The Very Quick of the WordCarola Dertnig, Felicitas Thun-Hohenstein (Eds.)
Performing the Sentence
Research and Teaching in Performative Fine ArtsCarola Dertnig, Diedrich Diederichsen, Tom Holert, et al. (Eds.)
Troubling Research
Performing Knowledge in the ArtsRoee Rosen
Maxim Komar-Myshkin: Vladimir’s NightChantal Pontbriand (Ed.)
Per/Form
How to Do Things with[out] WordsVictor Burgin
Five Pieces for Projectionsteirischer herbst, Florian Malzacher (Eds.)
Truth Is Concrete
A Handbook for Artistic Strategies in Real PoliticsKeller Easterling
Subtraction
Critical Spatial Practice 4
Silke Otto-Knapp
Questions of TravelJ. Parker Valentine
Fictione-flux journal
Jalal Toufic
Forthcoming
Second editionPeacocks with Hiccups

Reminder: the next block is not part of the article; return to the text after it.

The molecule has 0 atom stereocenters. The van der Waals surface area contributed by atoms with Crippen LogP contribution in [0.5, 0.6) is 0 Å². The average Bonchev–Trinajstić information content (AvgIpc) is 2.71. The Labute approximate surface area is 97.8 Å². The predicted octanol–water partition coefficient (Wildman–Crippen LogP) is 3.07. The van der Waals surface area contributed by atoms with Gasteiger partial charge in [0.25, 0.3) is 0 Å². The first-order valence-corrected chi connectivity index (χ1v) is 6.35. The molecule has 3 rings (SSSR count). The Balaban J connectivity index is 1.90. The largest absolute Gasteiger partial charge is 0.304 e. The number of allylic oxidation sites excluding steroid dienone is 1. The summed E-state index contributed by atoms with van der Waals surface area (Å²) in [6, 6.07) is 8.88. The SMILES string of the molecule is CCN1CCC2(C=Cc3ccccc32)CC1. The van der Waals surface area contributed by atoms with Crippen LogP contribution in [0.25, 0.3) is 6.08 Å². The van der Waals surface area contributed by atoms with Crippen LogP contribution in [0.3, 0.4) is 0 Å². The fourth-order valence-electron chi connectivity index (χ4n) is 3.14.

Poetic Series #2Hito Steyerl
Too Much World
The Films of Hito SteyerlArmen Avanessian, Andreas Töpfer
Speculative Drawing: 2011–2014
Forensis
The Architecture of Public TruthIon Grigorescu
Diaries 1970–1975Brian O’Doherty
The Crossdresser’s SecretBeatriz Colomina
Manifesto Architecture: The Ghost of Mies
Critical Spatial Practice 3
Georg Schöllhammer, Ruben Arevshatyan (Eds.)
Sweet Sixties
Specters and Spirits of a Parallel Avant-GardeBulletins of The Serving Library #6
Winter 2013Hans Ulrich Obrist
Sharp Tongues, Loose Lips, Open Eyes, Ears to the GroundBrian Dillon
Objects in This MirrorKim Gordon
Is It My Body?
Selected TextsMartin Herbert
The Uncertainty PrincipleNina Canell
Stray WarmingsJan Verwoert
COOKIE!Melissa Gordon
Material EvidenceModel House Research Group (Ed.)
Transcultural ModernismsAlessandro Petti, Sandi Hilal, Eyal Weizman
Architecture after RevolutionPetra Reichensperger (Ed.)
Terms of Exhibiting (from A to Z) /
Begriffe des Ausstellens (von A bis Z)Peter Wächtler
Come OnHaegue Yang